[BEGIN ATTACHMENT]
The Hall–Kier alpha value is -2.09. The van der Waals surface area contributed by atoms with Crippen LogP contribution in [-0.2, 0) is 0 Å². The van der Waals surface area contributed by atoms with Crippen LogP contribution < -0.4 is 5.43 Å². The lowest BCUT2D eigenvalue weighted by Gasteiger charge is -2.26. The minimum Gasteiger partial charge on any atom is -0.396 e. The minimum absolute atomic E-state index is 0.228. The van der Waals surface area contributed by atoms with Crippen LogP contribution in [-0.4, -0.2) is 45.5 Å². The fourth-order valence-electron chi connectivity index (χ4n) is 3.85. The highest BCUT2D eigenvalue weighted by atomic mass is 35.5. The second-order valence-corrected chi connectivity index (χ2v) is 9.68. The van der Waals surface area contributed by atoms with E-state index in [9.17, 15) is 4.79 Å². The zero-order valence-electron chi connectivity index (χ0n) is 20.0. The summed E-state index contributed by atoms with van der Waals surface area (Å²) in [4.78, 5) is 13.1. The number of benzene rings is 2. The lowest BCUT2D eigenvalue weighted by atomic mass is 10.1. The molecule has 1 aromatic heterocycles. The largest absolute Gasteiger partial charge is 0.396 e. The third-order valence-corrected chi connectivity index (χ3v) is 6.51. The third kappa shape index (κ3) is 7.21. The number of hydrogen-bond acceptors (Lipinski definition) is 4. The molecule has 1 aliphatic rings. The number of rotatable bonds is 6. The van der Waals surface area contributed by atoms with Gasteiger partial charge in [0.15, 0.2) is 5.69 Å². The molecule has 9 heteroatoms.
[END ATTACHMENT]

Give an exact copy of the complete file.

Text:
The Hall–Kier alpha value is -2.09. The van der Waals surface area contributed by atoms with Crippen LogP contribution in [-0.2, 0) is 0 Å². The van der Waals surface area contributed by atoms with Crippen LogP contribution < -0.4 is 5.43 Å². The lowest BCUT2D eigenvalue weighted by Gasteiger charge is -2.26. The minimum Gasteiger partial charge on any atom is -0.396 e. The minimum absolute atomic E-state index is 0.228. The van der Waals surface area contributed by atoms with Crippen LogP contribution in [-0.4, -0.2) is 45.5 Å². The fourth-order valence-electron chi connectivity index (χ4n) is 3.85. The highest BCUT2D eigenvalue weighted by atomic mass is 35.5. The second-order valence-corrected chi connectivity index (χ2v) is 9.68. The van der Waals surface area contributed by atoms with E-state index in [9.17, 15) is 4.79 Å². The zero-order valence-electron chi connectivity index (χ0n) is 20.0. The summed E-state index contributed by atoms with van der Waals surface area (Å²) in [4.78, 5) is 13.1. The number of benzene rings is 2. The lowest BCUT2D eigenvalue weighted by atomic mass is 10.1. The molecule has 1 aromatic heterocycles. The largest absolute Gasteiger partial charge is 0.396 e. The third-order valence-corrected chi connectivity index (χ3v) is 6.51. The third kappa shape index (κ3) is 7.21. The number of hydrogen-bond acceptors (Lipinski definition) is 4. The molecule has 1 aliphatic rings. The number of rotatable bonds is 6. The van der Waals surface area contributed by atoms with Gasteiger partial charge in [0.15, 0.2) is 5.69 Å². The molecule has 9 heteroatoms.